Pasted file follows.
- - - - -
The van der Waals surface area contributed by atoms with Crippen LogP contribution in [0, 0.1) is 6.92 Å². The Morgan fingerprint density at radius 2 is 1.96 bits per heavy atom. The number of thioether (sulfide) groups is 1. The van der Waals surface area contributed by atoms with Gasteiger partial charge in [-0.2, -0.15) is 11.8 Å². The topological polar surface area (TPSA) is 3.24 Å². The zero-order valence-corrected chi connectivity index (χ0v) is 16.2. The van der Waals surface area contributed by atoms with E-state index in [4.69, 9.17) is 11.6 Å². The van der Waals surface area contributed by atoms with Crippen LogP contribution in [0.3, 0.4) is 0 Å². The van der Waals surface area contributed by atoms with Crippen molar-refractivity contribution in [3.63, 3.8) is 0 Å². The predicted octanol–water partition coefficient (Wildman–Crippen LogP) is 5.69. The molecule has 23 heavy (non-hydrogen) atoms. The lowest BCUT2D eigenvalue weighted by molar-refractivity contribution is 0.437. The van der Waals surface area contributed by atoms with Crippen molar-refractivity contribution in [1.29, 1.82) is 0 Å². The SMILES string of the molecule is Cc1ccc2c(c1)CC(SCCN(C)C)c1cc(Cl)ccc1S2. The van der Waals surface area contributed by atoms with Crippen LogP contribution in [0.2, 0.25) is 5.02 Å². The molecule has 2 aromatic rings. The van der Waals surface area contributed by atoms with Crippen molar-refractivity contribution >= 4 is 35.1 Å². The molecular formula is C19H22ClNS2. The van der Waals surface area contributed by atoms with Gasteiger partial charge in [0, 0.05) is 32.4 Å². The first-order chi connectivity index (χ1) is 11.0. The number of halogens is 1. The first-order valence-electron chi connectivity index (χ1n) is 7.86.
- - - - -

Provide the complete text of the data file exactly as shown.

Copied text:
The van der Waals surface area contributed by atoms with Crippen LogP contribution in [0, 0.1) is 6.92 Å². The Morgan fingerprint density at radius 2 is 1.96 bits per heavy atom. The number of thioether (sulfide) groups is 1. The van der Waals surface area contributed by atoms with Gasteiger partial charge in [-0.2, -0.15) is 11.8 Å². The topological polar surface area (TPSA) is 3.24 Å². The zero-order valence-corrected chi connectivity index (χ0v) is 16.2. The van der Waals surface area contributed by atoms with E-state index in [4.69, 9.17) is 11.6 Å². The van der Waals surface area contributed by atoms with Crippen LogP contribution in [0.3, 0.4) is 0 Å². The van der Waals surface area contributed by atoms with Crippen molar-refractivity contribution in [3.63, 3.8) is 0 Å². The predicted octanol–water partition coefficient (Wildman–Crippen LogP) is 5.69. The molecule has 23 heavy (non-hydrogen) atoms. The lowest BCUT2D eigenvalue weighted by molar-refractivity contribution is 0.437. The van der Waals surface area contributed by atoms with Crippen molar-refractivity contribution in [1.29, 1.82) is 0 Å². The SMILES string of the molecule is Cc1ccc2c(c1)CC(SCCN(C)C)c1cc(Cl)ccc1S2. The van der Waals surface area contributed by atoms with Crippen LogP contribution in [0.2, 0.25) is 5.02 Å². The molecule has 2 aromatic rings. The van der Waals surface area contributed by atoms with Crippen molar-refractivity contribution >= 4 is 35.1 Å². The molecular formula is C19H22ClNS2. The van der Waals surface area contributed by atoms with Gasteiger partial charge in [0, 0.05) is 32.4 Å². The first-order chi connectivity index (χ1) is 11.0. The number of halogens is 1. The first-order valence-electron chi connectivity index (χ1n) is 7.86.